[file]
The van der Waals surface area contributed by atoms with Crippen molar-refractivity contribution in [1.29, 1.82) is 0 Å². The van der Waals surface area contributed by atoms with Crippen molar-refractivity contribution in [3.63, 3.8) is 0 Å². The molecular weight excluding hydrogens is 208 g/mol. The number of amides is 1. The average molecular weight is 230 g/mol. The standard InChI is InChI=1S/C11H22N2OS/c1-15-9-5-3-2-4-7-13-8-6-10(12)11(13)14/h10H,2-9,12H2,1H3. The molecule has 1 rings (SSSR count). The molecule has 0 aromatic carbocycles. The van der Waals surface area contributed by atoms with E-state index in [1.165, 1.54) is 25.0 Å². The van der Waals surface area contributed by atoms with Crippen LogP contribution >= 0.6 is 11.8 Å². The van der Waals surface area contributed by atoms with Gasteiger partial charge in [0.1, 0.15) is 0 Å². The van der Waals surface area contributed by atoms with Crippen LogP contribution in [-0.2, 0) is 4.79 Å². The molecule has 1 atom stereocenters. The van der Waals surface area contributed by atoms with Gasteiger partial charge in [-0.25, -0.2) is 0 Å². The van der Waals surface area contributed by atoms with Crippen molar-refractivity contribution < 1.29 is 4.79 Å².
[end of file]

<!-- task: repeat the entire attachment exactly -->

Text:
The van der Waals surface area contributed by atoms with Crippen molar-refractivity contribution in [1.29, 1.82) is 0 Å². The van der Waals surface area contributed by atoms with Crippen molar-refractivity contribution in [3.63, 3.8) is 0 Å². The molecular weight excluding hydrogens is 208 g/mol. The number of amides is 1. The average molecular weight is 230 g/mol. The standard InChI is InChI=1S/C11H22N2OS/c1-15-9-5-3-2-4-7-13-8-6-10(12)11(13)14/h10H,2-9,12H2,1H3. The molecule has 1 rings (SSSR count). The molecule has 0 aromatic carbocycles. The van der Waals surface area contributed by atoms with E-state index in [1.165, 1.54) is 25.0 Å². The van der Waals surface area contributed by atoms with Crippen LogP contribution >= 0.6 is 11.8 Å². The van der Waals surface area contributed by atoms with Gasteiger partial charge in [0.1, 0.15) is 0 Å². The van der Waals surface area contributed by atoms with Crippen LogP contribution in [-0.2, 0) is 4.79 Å². The molecule has 1 atom stereocenters. The van der Waals surface area contributed by atoms with Gasteiger partial charge in [-0.25, -0.2) is 0 Å². The van der Waals surface area contributed by atoms with Crippen molar-refractivity contribution < 1.29 is 4.79 Å².